Jim Harbaugh was asked an open-ended question Monday, as reporters searched for his thoughts on the California bill that was passed last week allowing players to profit off their name, image and likeness.
As the hot-button topic of the college sports landscape, it’s more than a reasonable question to ask of the highest-paid figure in the state of Michigan.
Harbaugh used the chance to expound upon — even flesh out — his own thoughts about amateurism, pay-for-play and potential reform options.
“My feeling would be that college football is an amateur status,” Harbaugh said, before detailing several hypothetical options to alter the system. “I think the fair thing to do would be, not to restrict players to have to stay in college for three years. They could be drafted after their freshman year, they could be drafted after their sophomore year, they can be drafted after their junior year, their senior year. I would also make a rule that if they weren’t drafted, they could return.
“And they could also be very productive, if somebody were to leave after their freshman or sophomore or junior year and they hadn’t finished their degree, they’d have the ability within a certain timespan to come back and finish their degree. That would be what I would suggest or propose.”
After being pressed with a follow-up, Harbaugh said that he would, indeed, consider proposing that to the NCAA. That potential system would model that of college basketball, which is also rife with criticism at the moment.
Still, though Harbaugh’s long-winded answers opened new avenues worth exploring, he hardly touched on the central thematic tension: compensation. Asked in a more direct manner about payment, he offered a different potential reform.
“I wouldn’t be against (payment),” Harbaugh said. “There could be a system that, like the scholarship, it’s really worth upwards of $100,000 or more, when you factor in room, board, food, travel, the many things. And that’s per scholarship, 85 players. You could have a system that cuts all scholarships in half — instead of 85 scholarships, there’s 42 scholarships. Forty-two players would play the scholarship plus the $100,000. If you did that across all sports, the budget could stay the same. It could be financially feasible. Kind of think the other way would be better. There’s amateur and there’s pro, and there’s no restriction for someone to take their shot at playing football.”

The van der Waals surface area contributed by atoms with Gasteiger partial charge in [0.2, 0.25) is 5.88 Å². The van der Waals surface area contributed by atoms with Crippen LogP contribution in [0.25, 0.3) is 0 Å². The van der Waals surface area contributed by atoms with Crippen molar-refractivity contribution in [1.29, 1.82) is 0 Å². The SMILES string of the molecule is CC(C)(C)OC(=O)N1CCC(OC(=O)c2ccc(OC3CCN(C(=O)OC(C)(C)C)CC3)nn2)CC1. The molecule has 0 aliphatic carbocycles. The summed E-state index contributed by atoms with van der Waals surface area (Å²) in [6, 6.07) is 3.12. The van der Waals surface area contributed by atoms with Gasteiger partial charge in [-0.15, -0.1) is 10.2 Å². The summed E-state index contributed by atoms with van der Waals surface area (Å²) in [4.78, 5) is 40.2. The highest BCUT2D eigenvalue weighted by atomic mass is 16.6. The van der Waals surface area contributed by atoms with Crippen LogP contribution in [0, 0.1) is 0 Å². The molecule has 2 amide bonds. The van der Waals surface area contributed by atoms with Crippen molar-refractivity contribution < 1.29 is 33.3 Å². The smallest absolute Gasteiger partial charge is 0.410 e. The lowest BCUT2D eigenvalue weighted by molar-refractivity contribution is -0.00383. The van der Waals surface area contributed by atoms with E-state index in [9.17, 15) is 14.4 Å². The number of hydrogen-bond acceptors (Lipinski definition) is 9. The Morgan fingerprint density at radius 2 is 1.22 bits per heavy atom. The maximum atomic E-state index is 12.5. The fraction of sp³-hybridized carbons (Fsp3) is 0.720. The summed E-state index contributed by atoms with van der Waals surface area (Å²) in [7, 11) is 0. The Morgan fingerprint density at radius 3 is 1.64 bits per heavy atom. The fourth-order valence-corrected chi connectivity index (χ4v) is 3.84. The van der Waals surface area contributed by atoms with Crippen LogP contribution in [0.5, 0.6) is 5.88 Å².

Harbaugh’s off-the-cuff musings are relatively representative of the national conversation writ large; one in which, while the rumblings continue to grow, the concrete ideas of amending — or abolishing — amateurism remain in the introductory phase.
Players, of course, will have their say in the matter as well. Asked throughout the week about the California bill, most Michigan players largely deflected answers. They pointed out that any reform would have no impact on their careers, and as such, they hadn’t invested too deeply in the outcomes.
Without push from athletes, though, there could be no such major reform. Many, specifically more experienced players, understand their role in that — if still stopping short of being the harbingers of change.
“It’s really something that I’ve never really actually thought hard about,” said senior left tackle Jon Runyan. “But I think that basketball, and how they have it set up, where you can declare for the draft, go through the whole process, as long as you don’t sign an agent, and you can make a decision to come back to school … seems something that I guess is pretty reasonable.”
In college basketball, players must remain in school for one year prior to entering the draft, and can declare any year thereafter. The rule to which Runyan is referring, which permits player to enter their names in the NBA draft and participate in workouts before determining whether to leave or return to school, has been met with near-unanimous approval from players. It does bring about difficulties for coaches in formalizing rosters in advance of the season, and has had a marked impact on the transfer market as a result. Players, in that scenario, moved the needle.
Players like Runyan will undoubtedly have a say in the future of the sport. But it remains Harbaugh’s opinion which wields the most power.
His presence drives hundreds of millions in revenue each year. His salary exceeds $8 million annually. Throughout his career, his traditionalist reputation has frequently been misplaced — he is, in many respects, a player’s coach. Harbaugh’s openness to reform, if still vague, serves as an example of the rising tides readying to flood the landscape. Coaches, it seems, should prepare themselves or be washed away.
“If you’re a tennis player and you’d like to be a professional tennis player at 17, you can be a professional tennis player at 17,” Harbaugh said. “To give the opportunity to somebody to be a professional football player when they’re 19, 20, 21. It’s not a long time. But the window to be a professional football player, if somebody’s good enough to do that, and then return and finish their degree probably would be appreciated and not taken for granted, and looked at for the value that it is — it’s hundreds of thousands of dollars for a college education these days, plus room and board, books and tuition.”